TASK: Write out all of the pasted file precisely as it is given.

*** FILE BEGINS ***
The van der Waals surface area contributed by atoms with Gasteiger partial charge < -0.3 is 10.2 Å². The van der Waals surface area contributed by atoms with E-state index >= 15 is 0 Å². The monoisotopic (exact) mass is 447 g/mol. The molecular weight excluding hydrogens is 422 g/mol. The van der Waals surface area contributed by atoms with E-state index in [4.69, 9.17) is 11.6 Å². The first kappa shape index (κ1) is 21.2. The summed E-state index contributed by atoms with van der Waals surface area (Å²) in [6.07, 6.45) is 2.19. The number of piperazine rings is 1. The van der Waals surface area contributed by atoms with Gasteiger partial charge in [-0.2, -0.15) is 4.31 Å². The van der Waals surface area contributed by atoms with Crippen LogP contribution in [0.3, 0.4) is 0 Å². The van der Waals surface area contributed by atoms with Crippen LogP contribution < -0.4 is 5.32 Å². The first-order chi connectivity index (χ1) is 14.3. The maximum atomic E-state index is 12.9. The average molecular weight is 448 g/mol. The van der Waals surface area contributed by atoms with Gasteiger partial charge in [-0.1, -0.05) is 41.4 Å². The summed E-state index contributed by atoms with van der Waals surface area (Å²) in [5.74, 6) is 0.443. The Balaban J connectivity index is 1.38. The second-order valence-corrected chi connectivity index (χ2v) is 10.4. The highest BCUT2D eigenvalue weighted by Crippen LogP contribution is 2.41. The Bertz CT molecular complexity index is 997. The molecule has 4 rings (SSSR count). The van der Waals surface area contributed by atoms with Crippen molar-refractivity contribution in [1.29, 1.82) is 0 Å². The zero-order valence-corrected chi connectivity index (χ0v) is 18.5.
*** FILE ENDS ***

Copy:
The van der Waals surface area contributed by atoms with Gasteiger partial charge < -0.3 is 10.2 Å². The van der Waals surface area contributed by atoms with E-state index >= 15 is 0 Å². The monoisotopic (exact) mass is 447 g/mol. The molecular weight excluding hydrogens is 422 g/mol. The van der Waals surface area contributed by atoms with E-state index in [4.69, 9.17) is 11.6 Å². The first kappa shape index (κ1) is 21.2. The summed E-state index contributed by atoms with van der Waals surface area (Å²) in [6.07, 6.45) is 2.19. The number of piperazine rings is 1. The van der Waals surface area contributed by atoms with Gasteiger partial charge in [-0.2, -0.15) is 4.31 Å². The van der Waals surface area contributed by atoms with Crippen LogP contribution in [0.3, 0.4) is 0 Å². The van der Waals surface area contributed by atoms with Crippen LogP contribution < -0.4 is 5.32 Å². The first-order chi connectivity index (χ1) is 14.3. The maximum atomic E-state index is 12.9. The average molecular weight is 448 g/mol. The van der Waals surface area contributed by atoms with Gasteiger partial charge in [-0.1, -0.05) is 41.4 Å². The summed E-state index contributed by atoms with van der Waals surface area (Å²) in [5.74, 6) is 0.443. The Balaban J connectivity index is 1.38. The second-order valence-corrected chi connectivity index (χ2v) is 10.4. The highest BCUT2D eigenvalue weighted by Crippen LogP contribution is 2.41. The Bertz CT molecular complexity index is 997. The molecule has 4 rings (SSSR count). The van der Waals surface area contributed by atoms with Crippen molar-refractivity contribution in [1.29, 1.82) is 0 Å². The zero-order valence-corrected chi connectivity index (χ0v) is 18.5.